One startup founder has done the math and he thinks the true value for the COMP token right now should be more like $40.
The governance token for the Compound lending platform has been trading between $172 and $215 over the last seven days, according to CoinGecko, after touching a yield-farming-fueled high of $373 on June 21.
Pankaj Balani, CEO of Delta Exchange, a derivatives marketplace for cryptocurrency, ascribed COMP’s high prices to “initial euphoria.”
Delta Exchange said the analysis was provided to help the market better price governance tokens as other startups look to replicate COMP’s success. In an email to CoinDesk sent via an external PR firm, Delta Exchange said it hoped to deflate the typical boom-and-bust cycle for new crypto tokens.
Compound began distributing its governance token on June 15, kicking off a yield farming craze throughout the decentralized finance (DeFi) ecosystem. COMP remains the most sought-after asset of the nascent crop of DeFi governance tokens. The asset remains lucrative to “mine” by using the Compound product.
Delta Exchange analyzed the price and determined that a reasonable estimate for a market price is much lower, however. The high price right now can be explained in part by a lack of liquidity, the firm said. The smart contract that governs COMP allows for 10 million tokens to exist, but not even close to that many are actually on the market.
“As more and more supply is released every day, an equilibrium will be established and price will start to normalize,” Balani said via a spokesperson.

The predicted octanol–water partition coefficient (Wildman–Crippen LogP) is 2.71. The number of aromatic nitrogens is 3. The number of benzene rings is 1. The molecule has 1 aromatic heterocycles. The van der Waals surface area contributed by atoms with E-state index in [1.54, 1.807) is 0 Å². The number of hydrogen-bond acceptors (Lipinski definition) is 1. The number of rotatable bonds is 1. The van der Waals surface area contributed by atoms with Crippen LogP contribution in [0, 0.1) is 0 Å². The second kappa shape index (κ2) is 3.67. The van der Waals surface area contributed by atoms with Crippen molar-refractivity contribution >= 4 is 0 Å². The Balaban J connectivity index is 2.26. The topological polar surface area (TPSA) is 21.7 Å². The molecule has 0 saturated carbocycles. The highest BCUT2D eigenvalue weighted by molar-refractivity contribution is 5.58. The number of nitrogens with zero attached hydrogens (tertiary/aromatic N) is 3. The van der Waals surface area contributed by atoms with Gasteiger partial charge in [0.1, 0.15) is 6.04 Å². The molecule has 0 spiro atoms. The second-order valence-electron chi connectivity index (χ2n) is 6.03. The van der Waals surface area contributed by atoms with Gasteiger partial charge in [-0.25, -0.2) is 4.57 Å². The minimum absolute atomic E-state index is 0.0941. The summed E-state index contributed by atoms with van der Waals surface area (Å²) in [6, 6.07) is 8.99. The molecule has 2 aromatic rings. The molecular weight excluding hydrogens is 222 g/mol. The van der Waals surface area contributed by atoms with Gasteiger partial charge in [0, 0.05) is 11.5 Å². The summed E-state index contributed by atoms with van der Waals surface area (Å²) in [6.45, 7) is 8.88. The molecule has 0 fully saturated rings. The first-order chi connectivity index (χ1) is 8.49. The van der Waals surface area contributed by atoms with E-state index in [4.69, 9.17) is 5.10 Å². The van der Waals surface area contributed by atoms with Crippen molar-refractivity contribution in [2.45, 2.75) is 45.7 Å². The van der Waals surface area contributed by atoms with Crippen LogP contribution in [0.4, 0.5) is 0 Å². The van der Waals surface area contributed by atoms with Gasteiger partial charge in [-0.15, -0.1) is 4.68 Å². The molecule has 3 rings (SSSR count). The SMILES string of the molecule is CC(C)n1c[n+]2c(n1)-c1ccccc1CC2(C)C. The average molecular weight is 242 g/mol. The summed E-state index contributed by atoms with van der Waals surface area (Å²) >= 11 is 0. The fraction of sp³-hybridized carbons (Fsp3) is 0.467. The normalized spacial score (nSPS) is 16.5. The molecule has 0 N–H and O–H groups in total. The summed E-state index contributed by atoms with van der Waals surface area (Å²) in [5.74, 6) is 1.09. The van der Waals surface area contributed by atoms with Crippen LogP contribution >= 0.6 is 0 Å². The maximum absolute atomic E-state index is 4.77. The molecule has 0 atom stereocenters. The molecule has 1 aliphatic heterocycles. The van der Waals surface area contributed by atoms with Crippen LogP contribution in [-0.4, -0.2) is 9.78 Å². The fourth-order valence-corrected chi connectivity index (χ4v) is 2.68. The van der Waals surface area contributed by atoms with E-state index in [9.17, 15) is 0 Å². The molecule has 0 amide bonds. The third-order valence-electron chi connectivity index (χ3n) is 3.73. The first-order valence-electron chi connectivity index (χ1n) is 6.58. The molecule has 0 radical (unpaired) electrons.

CoinGecko shows the circulating supply at 3 million tokens. The COMP governance design sets aside 40% of the 10 million token supply to be distributed to Compound users each day over the next four years.
In late June, Andrey Belyakov gave a similar price estimate (when COMP’s liquidity was $70 million lower) in a Medium post on ways to short COMP, including on his company’s own platform, Opium. He placed the price at $30 at that time.
At a price more in line with these estimates, Belyakov noted, it would no longer be profitable to take out a loan on Compound. Instead, fresh COMP would provide a light discount on a loan’s interest rate, in the form of cashback, which he describes as a “healthy and sustainable mechanism.”
Delta’s estimate is based on fundamentals in a world where all COMP are liquid. Co-founder Jitender Tokas provided the analysis that justified the $40 price estimate.
Tokas assumed that eventually much of the current borrowing will unwind as COMP price recedes and people borrow less just to earn COMP and borrow for more organic reasons. He estimated the natural borrowing rate at approximately $400 million. Then he suggested a 5x multiple of Compound’s book, noting that a 2x to 3x multiple is typically allowed for a normal bank, as a way of capturing stronger potential growth for a new product.
The most generous allowance Tokas made was for the value of governance rights. He noted that in the equities market the value of voting versus non-voting shares is typically only about 5%, but there are many differences in Compound. It has less oversight and COMP holders have more powers. So Delta estimated the governance powers at 20% of the economic value of Compound.
So Delta’s analysis can be written as follows:
COMP Value = ($400 million loan book X a forward valuation multiple of 5 X 20% value for governance powers ) / 10 million total tokens = $40
The Delta Exchange team believes there will be many more tokens like this. Tokas wrote:
"The aim of this report is to give the people in the ecosystem a framework for valuing governance tokens. The success of COMP will inevitably result in many more governance tokens to hit the market. If we are to avoid creating pump and dump cycles, we need market consensus on how to value these tokens."